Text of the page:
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See detailTumor microenvironment modifications recorded with IVIM perfusion analysis after radiotherapy.
LALLEMAND, François ULiege; LEROI, Natacha ULiege; Bahri, Mohamed Ali ULiege et al

in Radiotherapy and Oncology (2018, April), 127(Supplement 1), 1285-1286

Purpose or Objective Neoadjuvant radiotherapy (NeoRT) improves tumor local control and facilitates tumor resection in many cancers. The timing between the end of the NeoRT and surgery is driven by the ... [more ▼]

Purpose or Objective Neoadjuvant radiotherapy (NeoRT) improves tumor local control and facilitates tumor resection in many cancers. The timing between the end of the NeoRT and surgery is driven by the occurrence of side effects or the tumor downsizing. Some clinical studies demonstrated that the timing of surgery and the RT schedule influence tumor dissemination and subsequently patient overall survival (Acta Oncol 2006). Previously, we developed a pre-clinical model demonstrating an impact of NeoRT schedule and the timing of surgery on metastatic spreading (Oncotarget 2015). Here, we used functional MRI (fMRI) to record tumor microenvironment modifications after NeoRT. We aim to get non-invasive markers to establish the best timing to perform surgery and avoiding tumor spreading. Material and Methods Based on our NeoRT model, MDA-MB 231 and 4T1 cells were implanted in the flank of SCID and BalbC mice, respectively. We locally irradiated (PXI, X-Rad SmART) tumors with 2x5Gy and then surgically removed at different time points after RT. We acquired fMRI (9,4T Agilent) before and after RT. Diffusion Weighted (DW) - MRI was performed every 2 days between RT and surgery. For each tumor, we acquired 8 slices of 1 mm thickness and 0.5 mm gap with an "in plane voxel resolution” of 0.5 mm. For DW-MRI, we performed FSEMS (Fast Spin Echo MultiSlice) sequences, with 9 different B-value (from 40 to 1000) and B0, in the 3 main directions. We performed IVIM (IntraVoxel Incoherent Motion) analysis to obtain information on intravascular diffusion, related to perfusion (F: perfusion factor) and subsequently tumor vessels perfusion. Results With the MDA-MB 231, we observed a significant and transient increase (60% of the basal value (n=6, p<0,05)) of F and D* parameters related to perfusion. The other parameters of the DW-MRI, ADC and D presented no modification. We observed similar results with 4T1 cells, where F increased at day 3 (55% of the basal value, n=10, p<0,05) then returned to initial level. The difference in timing for the peak of F (day 6 vs day 3) could be related to the difference in tumor growth according to the cell line (four weeks for MDA-MB 231 cells vs one week for 4T1 cells). We also observed a decrease of hypoxia (pimonidazole staining) when surgery was performed on the peak but vascular architecture was not affected. Moreover, performing surgery during F and D* peak, in the MDA-MB 231model, is associated with an increase of lung metastases: 115% and 187% compared to a surgery performed before or after the peak. Conclusion We demonstrated the feasibility of repetitive fMRI imaging in preclinical models after NeoRT. We showed a significant difference in perfusion-related parameters (D* and F) at a specific time point depending of tumor cells correlated with tumor metastases. We demonstrated the feasibility of Image Guided Surgery for decreasing tumor metastases after NeoRT. [less ▲]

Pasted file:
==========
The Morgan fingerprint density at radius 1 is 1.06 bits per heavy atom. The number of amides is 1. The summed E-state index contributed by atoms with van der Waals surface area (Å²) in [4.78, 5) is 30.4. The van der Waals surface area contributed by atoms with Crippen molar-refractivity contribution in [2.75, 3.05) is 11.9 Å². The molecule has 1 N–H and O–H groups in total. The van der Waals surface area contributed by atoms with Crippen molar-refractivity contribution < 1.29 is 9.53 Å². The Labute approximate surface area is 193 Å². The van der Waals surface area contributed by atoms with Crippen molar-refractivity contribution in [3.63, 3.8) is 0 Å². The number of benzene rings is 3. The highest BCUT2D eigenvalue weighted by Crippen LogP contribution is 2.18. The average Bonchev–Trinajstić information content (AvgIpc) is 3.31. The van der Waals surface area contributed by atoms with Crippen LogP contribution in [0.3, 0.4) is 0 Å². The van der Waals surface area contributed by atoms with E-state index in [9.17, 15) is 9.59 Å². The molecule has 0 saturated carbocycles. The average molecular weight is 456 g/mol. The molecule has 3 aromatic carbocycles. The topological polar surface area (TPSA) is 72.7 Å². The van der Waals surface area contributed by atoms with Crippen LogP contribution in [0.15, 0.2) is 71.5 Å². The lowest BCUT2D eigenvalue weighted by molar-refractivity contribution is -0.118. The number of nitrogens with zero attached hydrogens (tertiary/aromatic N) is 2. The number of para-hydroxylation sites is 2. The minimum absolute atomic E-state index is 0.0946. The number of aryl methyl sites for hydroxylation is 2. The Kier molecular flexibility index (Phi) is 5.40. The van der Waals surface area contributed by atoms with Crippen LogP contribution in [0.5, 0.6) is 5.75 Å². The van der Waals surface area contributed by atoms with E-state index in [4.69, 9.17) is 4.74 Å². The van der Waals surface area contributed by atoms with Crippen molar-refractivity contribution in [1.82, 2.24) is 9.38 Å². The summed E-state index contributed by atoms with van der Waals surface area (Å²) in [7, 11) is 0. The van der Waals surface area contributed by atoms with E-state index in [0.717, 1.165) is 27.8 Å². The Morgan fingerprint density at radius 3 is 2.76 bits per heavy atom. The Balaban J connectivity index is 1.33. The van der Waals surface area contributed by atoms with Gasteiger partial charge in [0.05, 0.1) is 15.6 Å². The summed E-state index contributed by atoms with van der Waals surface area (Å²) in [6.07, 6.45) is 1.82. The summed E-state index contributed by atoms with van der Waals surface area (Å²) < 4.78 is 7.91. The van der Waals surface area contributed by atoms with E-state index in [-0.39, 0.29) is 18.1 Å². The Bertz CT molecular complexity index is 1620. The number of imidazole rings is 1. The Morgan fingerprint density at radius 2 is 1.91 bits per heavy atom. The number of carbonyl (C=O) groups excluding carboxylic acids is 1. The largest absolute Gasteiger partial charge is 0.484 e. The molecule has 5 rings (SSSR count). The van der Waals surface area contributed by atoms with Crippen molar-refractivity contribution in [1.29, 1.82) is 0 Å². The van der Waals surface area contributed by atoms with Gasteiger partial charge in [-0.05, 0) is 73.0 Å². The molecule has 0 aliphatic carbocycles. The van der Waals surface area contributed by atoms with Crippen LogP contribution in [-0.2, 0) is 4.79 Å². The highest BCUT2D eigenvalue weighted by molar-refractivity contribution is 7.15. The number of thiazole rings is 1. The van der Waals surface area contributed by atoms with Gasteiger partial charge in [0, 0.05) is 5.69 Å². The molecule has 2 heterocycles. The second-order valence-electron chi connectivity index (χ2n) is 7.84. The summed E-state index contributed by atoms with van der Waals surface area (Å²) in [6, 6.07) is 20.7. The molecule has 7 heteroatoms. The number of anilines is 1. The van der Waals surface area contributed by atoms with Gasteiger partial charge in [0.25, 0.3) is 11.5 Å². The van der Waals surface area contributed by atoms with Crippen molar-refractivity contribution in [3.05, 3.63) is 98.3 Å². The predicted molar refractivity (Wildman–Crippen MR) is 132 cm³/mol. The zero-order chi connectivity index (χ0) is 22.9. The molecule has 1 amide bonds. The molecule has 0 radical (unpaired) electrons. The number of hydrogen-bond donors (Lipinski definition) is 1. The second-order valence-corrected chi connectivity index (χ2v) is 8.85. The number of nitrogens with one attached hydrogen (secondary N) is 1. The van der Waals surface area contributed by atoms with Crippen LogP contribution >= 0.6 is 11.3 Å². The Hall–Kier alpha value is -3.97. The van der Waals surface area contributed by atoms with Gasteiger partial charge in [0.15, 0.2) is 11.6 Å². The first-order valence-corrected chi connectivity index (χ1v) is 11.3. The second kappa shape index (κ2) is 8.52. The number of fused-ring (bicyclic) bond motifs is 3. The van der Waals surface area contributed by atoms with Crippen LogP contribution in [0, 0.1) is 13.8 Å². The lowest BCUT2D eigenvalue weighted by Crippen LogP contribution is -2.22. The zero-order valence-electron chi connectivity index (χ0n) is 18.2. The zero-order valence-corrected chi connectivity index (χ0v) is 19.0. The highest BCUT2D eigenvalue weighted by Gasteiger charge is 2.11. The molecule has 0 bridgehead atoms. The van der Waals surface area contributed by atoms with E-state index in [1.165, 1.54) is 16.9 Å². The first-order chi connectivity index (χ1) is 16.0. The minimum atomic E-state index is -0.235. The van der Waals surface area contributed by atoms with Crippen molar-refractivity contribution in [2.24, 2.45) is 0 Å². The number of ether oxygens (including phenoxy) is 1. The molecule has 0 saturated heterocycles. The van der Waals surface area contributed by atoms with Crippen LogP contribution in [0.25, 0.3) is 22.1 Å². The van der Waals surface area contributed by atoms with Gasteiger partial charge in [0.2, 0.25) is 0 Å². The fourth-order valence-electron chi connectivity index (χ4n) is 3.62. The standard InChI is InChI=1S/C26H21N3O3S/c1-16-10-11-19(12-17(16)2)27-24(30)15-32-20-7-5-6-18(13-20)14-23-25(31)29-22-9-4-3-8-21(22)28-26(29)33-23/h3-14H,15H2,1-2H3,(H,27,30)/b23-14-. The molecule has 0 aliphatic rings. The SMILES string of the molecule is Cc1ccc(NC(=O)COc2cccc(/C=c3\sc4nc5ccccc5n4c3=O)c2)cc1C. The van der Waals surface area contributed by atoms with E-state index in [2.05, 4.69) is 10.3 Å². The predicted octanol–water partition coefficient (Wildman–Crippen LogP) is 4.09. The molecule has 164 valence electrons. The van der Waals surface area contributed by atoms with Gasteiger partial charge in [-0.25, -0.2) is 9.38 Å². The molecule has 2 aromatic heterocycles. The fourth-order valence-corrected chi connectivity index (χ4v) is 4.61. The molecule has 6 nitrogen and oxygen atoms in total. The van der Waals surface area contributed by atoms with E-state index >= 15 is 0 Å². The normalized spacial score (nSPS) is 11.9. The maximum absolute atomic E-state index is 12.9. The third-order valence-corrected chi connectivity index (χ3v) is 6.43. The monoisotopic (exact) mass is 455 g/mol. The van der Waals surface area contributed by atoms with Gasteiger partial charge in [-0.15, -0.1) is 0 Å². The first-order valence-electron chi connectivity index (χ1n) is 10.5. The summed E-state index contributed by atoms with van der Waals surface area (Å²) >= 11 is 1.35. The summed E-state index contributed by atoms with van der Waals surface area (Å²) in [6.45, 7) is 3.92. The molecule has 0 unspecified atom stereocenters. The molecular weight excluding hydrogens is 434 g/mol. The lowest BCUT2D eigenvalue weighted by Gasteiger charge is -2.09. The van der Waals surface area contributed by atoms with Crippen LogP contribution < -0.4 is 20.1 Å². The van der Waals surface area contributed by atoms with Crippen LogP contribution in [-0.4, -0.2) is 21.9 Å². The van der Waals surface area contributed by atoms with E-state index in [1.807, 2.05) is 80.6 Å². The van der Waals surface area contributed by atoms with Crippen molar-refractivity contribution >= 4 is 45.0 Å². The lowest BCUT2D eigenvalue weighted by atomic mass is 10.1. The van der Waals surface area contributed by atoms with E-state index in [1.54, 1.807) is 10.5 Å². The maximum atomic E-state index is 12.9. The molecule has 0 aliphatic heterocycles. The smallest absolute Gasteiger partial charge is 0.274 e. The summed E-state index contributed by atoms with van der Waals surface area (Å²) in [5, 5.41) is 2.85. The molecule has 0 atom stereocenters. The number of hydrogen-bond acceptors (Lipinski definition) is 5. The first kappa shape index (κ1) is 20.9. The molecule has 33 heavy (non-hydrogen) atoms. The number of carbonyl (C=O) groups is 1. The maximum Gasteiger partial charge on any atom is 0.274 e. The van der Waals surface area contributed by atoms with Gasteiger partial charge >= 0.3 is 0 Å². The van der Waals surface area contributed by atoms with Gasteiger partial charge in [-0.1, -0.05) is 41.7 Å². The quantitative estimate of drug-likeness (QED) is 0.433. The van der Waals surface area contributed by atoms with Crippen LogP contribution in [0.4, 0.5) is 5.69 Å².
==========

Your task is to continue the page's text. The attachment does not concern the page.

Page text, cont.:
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See detailBrain modifications after stereotactic radiotherapy recorded by Functional MRI.
LALLEMAND, François ULiege; LEROI, Natacha ULiege; Bahri, Mohamed Ali ULiege et al

in Radiotherapy and Oncology (2018, April), 127(Supplement 1), 582

Purpose or Objective Brain irradiation is commonly used in malignant diseases (i.e. metastases or Glioblastoma) and in benign diseases (i.e. meningioma, epilepsy, vestibular schwannoma or Parkinson ... [more ▼]